This question had been put to me by outgoing Prime Minister Sylvestre Ilunga Ilunkamba, during a long and cordial conversation I had with him, before the investiture of his government in Parliament.
Isidore KWANDJA NGEMBO, political scientist and public policy analyst
Isidore Kwandja Ngembo
The Prime Minister of President Félix Tshisekedi’s first government had done me the honour of sharing with me his experience of the reform of public enterprises that he had led. He then listened attentively to me talk to him about the need to reform the Congolese public administration. If my memory does not fail me, it was on Thursday, 5 September 2019 at 13:30, in his private office at Kempinski Hotel Congo River, the day before his inauguration by the National Assembly on Friday, 6 September 2019.
We discussed at length on the priority areas of reform of the Congolese public administration, hoping to achieve concrete results and have a long-term impact of the action of his government.
We then moved to his private room, where we were joined by the Canadian ambassador, Nicolas Simard, and continued the conversation between the three of us on the same subject for quite a while, before the ambassador withdrew and, at the request of the Prime Minister, I stayed for some time to continue the exchange on the same subject.
I was very impressed and seduced by its simplicity, its austerity and above all its willingness to engage in a process of deep and necessary structural reforms to effectively combat the phenomenon of fictitious agents emitting from the State budget. In any case, I thought I had found in the Prime Minister an attentive ear for the effective implementation of an ambitious reform that would enable the government to control the real number of agents and civil servants in the public services of the State.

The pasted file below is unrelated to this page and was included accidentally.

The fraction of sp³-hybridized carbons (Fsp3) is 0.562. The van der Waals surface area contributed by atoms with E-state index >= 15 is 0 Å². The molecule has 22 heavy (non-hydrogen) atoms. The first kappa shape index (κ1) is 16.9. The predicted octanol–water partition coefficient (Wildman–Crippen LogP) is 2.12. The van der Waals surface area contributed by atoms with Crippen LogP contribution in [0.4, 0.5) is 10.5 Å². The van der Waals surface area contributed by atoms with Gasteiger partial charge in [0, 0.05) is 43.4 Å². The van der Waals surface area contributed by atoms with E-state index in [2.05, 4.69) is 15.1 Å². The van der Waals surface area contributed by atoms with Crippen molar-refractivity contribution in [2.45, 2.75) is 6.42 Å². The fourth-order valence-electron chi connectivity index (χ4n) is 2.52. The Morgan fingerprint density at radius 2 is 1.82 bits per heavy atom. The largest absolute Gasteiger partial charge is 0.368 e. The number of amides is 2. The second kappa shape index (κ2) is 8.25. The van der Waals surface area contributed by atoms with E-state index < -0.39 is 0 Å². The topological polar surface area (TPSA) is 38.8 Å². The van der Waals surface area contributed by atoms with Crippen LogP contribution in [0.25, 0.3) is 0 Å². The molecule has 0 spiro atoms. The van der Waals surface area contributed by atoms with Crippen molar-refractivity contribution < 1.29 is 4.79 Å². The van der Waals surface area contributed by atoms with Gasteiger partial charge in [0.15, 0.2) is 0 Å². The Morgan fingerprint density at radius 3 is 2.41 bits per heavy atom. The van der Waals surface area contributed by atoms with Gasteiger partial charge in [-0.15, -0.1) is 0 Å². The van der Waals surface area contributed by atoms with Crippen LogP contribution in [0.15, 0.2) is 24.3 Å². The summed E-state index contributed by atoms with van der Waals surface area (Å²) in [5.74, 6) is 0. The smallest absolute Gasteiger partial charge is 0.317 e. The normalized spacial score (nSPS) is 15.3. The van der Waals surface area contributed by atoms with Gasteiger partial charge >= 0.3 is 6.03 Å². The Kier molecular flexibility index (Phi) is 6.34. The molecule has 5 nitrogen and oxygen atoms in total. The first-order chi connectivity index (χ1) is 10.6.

Alas, after almost twenty months at the head of the government, not much has been done in this area. The government has not been able to draw up a complete picture of the actual number of civil servants in the civil service, and therefore has not been able to control the wage bill allocated to staff actually serving the state. Fictitious agents continue to eat up the civil service budget en masse.
Priority areas for reform
Public administration reform is still to be carried out and will have to go hand in hand with the adoption of new legal frameworks aimed at greater transparency, accountability and efficiency of the civil service, to enable the Democratic Republic of Congo to align itself with the path of development.
The priority areas of reform that will need to be carried out, in the short and medium term, will include: a freeze on public service hiring; a rigorous and systematic census of public servants, to eradicate the plethora of fictitious civil and military agents; modernisation and rationalisation of the pay system and salary incentives; and investment in human capital and lifelong training, in order to feel the benefits in the long term.
This being said, the success of the next government’s programme will depend to a large extent on the capacity of the Congolese public administration to implement the public policies defined by the government and to manage public funds responsibly in order to achieve the very specific objectives.
In any case, we continue to believe that unless a profound reform is undertaken, the civil service, in its current configuration, will not enable the next government to provide appropriate services to citizens, manage the economy wisely, improve the business climate and promote the development of the private sector that creates jobs. All well-intentioned political statements and speeches will remain dead letters.
Isidore Kwandja Ngembo, political scientist and public policy analyst